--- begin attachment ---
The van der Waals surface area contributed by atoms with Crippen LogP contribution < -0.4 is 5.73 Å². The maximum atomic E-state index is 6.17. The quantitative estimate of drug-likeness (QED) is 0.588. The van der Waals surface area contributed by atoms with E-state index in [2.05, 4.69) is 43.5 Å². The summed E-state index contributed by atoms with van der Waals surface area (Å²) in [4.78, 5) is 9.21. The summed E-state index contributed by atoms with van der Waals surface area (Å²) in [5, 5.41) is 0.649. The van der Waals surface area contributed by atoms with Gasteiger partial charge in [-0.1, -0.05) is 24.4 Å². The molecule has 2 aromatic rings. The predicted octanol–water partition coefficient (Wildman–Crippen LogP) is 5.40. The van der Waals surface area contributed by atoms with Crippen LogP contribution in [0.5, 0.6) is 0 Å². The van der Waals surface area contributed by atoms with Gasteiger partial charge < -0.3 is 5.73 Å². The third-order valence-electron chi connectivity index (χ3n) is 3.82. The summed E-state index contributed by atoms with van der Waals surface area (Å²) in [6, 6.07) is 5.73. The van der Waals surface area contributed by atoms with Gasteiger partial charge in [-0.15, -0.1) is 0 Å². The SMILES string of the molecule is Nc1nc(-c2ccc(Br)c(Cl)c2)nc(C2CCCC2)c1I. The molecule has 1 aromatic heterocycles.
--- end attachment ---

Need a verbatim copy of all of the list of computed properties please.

The van der Waals surface area contributed by atoms with Crippen LogP contribution < -0.4 is 5.73 Å². The maximum atomic E-state index is 6.17. The quantitative estimate of drug-likeness (QED) is 0.588. The van der Waals surface area contributed by atoms with E-state index in [2.05, 4.69) is 43.5 Å². The summed E-state index contributed by atoms with van der Waals surface area (Å²) in [4.78, 5) is 9.21. The summed E-state index contributed by atoms with van der Waals surface area (Å²) in [5, 5.41) is 0.649. The van der Waals surface area contributed by atoms with Gasteiger partial charge in [-0.1, -0.05) is 24.4 Å². The molecule has 2 aromatic rings. The predicted octanol–water partition coefficient (Wildman–Crippen LogP) is 5.40. The van der Waals surface area contributed by atoms with Crippen LogP contribution in [0.5, 0.6) is 0 Å². The van der Waals surface area contributed by atoms with Gasteiger partial charge < -0.3 is 5.73 Å². The third-order valence-electron chi connectivity index (χ3n) is 3.82. The summed E-state index contributed by atoms with van der Waals surface area (Å²) in [6, 6.07) is 5.73. The van der Waals surface area contributed by atoms with Gasteiger partial charge in [-0.15, -0.1) is 0 Å². The SMILES string of the molecule is Nc1nc(-c2ccc(Br)c(Cl)c2)nc(C2CCCC2)c1I. The molecule has 1 aromatic heterocycles.